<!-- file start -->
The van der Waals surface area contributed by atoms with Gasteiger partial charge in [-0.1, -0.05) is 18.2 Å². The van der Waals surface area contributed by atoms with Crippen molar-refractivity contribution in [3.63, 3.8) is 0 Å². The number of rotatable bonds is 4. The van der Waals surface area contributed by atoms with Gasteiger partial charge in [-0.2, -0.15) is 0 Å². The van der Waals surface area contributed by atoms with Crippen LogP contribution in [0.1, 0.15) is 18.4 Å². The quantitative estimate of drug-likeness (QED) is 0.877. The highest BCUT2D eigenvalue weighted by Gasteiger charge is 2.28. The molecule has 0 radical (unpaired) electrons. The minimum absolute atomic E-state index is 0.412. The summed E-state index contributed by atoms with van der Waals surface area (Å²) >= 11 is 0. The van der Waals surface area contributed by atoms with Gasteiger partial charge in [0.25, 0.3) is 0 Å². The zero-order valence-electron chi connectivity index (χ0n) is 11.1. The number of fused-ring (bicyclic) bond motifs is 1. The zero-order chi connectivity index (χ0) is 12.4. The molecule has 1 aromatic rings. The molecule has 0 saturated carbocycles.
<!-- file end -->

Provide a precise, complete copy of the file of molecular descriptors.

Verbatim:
The van der Waals surface area contributed by atoms with Gasteiger partial charge in [-0.1, -0.05) is 18.2 Å². The van der Waals surface area contributed by atoms with Crippen molar-refractivity contribution in [3.63, 3.8) is 0 Å². The number of rotatable bonds is 4. The van der Waals surface area contributed by atoms with Gasteiger partial charge in [-0.2, -0.15) is 0 Å². The van der Waals surface area contributed by atoms with Crippen LogP contribution in [0.1, 0.15) is 18.4 Å². The quantitative estimate of drug-likeness (QED) is 0.877. The highest BCUT2D eigenvalue weighted by Gasteiger charge is 2.28. The molecule has 0 radical (unpaired) electrons. The minimum absolute atomic E-state index is 0.412. The summed E-state index contributed by atoms with van der Waals surface area (Å²) >= 11 is 0. The van der Waals surface area contributed by atoms with Gasteiger partial charge in [0.25, 0.3) is 0 Å². The zero-order valence-electron chi connectivity index (χ0n) is 11.1. The number of fused-ring (bicyclic) bond motifs is 1. The zero-order chi connectivity index (χ0) is 12.4. The molecule has 1 aromatic rings. The molecule has 0 saturated carbocycles.